Rick Howard: [00:20:56] Intrusion kill chains are part of the key atomic thinking to our first principle cybersecurity wall. It's as important as the zero-trust strategy. You can't just pursue one strategy and not do the other. You have to do both. In fact, you'll also have to follow a third strategy - resilience. But we'll talk about that in the next episode.
Rick Howard: [00:21:15] For this building block, though, we add a key element into our infosec wall. We're no longer just implementing a passive strategy for a general-purpose defense. Intrusion kill chains allow us to pursue an active defensive strategy tailored for how the adversary will specifically attack us, and it gives us another lever to pull to reduce the probability of material impact from a cyber event.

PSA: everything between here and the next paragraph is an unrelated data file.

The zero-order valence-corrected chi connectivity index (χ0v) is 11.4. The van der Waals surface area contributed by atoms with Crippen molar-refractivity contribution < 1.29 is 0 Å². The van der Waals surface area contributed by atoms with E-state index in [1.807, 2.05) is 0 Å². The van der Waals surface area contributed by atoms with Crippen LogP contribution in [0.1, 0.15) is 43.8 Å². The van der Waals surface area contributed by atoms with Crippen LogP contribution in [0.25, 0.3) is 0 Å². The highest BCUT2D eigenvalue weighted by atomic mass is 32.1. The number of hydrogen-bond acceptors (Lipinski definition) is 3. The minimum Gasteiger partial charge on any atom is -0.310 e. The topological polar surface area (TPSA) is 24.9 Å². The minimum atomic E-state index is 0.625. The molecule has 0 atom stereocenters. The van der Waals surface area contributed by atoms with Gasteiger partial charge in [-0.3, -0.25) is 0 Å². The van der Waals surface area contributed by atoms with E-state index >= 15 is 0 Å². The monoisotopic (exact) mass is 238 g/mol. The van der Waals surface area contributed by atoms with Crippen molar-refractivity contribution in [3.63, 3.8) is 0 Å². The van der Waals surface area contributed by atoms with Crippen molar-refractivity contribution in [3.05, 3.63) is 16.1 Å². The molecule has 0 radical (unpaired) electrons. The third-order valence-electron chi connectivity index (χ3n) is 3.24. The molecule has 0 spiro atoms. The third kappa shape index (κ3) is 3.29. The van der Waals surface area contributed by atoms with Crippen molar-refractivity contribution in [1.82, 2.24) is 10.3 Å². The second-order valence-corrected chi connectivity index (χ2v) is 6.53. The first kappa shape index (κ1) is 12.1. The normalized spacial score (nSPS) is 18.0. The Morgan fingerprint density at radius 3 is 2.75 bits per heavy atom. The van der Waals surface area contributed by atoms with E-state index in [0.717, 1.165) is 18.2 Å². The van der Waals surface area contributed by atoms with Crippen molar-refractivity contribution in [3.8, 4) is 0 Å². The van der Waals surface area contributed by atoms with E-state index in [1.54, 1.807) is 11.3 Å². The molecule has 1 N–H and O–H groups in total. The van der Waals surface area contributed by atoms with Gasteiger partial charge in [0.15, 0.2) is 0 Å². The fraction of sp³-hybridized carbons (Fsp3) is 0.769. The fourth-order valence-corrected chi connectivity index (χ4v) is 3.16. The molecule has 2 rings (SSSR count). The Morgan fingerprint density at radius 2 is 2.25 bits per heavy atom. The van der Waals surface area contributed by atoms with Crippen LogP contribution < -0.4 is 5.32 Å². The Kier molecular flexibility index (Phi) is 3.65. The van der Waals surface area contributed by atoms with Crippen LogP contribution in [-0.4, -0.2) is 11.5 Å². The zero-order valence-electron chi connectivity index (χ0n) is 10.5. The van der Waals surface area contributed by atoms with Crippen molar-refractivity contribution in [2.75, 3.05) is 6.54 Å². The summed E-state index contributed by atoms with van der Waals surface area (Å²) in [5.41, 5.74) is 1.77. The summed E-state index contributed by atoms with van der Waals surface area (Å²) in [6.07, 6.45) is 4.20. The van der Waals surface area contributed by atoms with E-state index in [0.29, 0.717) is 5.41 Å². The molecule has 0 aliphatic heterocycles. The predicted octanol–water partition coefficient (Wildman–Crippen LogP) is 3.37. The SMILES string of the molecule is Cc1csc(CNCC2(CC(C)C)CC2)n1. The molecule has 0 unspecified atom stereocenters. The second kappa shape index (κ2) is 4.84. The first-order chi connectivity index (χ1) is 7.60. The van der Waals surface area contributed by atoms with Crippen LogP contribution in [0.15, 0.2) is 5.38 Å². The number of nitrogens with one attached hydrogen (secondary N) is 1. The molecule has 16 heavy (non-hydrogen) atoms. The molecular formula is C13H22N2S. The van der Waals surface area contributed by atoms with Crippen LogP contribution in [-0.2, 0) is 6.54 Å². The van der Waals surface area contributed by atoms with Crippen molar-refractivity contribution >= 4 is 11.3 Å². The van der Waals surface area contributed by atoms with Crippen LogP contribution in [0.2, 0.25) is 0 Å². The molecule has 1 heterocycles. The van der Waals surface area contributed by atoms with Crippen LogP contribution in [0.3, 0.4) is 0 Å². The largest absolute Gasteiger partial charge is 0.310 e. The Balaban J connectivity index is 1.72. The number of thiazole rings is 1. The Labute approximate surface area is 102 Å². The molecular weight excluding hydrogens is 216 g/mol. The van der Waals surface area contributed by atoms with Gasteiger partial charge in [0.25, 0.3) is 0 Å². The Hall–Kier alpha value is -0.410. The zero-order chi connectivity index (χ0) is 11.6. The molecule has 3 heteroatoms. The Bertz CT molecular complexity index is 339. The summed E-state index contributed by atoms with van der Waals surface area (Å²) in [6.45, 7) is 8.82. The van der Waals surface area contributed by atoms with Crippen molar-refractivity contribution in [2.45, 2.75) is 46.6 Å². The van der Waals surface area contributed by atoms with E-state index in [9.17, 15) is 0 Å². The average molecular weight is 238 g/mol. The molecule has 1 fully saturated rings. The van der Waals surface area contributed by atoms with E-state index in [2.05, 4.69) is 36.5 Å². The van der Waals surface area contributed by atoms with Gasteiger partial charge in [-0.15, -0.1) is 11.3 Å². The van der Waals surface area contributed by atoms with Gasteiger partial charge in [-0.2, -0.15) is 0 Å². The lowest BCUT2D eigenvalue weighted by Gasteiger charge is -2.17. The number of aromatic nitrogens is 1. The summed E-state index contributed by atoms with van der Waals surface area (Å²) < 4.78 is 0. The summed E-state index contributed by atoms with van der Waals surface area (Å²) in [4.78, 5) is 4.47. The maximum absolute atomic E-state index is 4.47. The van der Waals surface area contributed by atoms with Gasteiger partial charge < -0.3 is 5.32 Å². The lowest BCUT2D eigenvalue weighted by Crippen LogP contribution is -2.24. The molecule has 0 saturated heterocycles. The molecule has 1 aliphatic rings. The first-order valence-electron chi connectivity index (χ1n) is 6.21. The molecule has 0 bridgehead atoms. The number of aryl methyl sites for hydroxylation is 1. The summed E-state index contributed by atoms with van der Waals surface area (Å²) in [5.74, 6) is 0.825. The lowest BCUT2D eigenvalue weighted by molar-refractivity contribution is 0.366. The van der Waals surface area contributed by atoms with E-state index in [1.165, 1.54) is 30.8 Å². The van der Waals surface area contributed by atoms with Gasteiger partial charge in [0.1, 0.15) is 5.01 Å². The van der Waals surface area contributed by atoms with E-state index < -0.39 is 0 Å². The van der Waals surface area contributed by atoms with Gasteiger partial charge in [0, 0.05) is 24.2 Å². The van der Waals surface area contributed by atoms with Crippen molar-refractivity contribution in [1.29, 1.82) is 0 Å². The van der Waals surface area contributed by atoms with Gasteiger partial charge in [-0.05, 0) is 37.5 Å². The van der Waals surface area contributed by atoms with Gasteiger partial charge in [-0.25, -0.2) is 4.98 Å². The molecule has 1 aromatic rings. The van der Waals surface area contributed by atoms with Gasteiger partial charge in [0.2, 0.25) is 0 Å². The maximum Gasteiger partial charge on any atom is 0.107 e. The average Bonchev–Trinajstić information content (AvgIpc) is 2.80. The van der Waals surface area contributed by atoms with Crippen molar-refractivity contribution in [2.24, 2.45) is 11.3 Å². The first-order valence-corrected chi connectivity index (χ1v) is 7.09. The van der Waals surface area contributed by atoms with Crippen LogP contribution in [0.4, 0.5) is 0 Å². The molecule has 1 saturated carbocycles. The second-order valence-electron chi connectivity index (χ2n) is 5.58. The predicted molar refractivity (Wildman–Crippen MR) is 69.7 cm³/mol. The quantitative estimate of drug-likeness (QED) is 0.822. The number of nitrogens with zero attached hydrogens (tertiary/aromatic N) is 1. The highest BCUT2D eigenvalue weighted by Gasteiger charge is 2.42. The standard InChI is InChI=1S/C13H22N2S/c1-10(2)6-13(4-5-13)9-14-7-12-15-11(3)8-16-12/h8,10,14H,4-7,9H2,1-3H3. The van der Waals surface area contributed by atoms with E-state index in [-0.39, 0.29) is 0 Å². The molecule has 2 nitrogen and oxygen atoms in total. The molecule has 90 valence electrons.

Rick Howard: [00:21:40] Well, that's a wrap. If you agree or disagree with anything I've said, hit me up on LinkedIn or Twitter and we can continue the conversation there. The CyberWire's "CSO Perspectives" is edited by John Petrik and executive produced by Peter Kilpe. Engineering and music design and original music by the insanely talented Elliott Peltzman. And I am Rick Howard. Thanks for listening.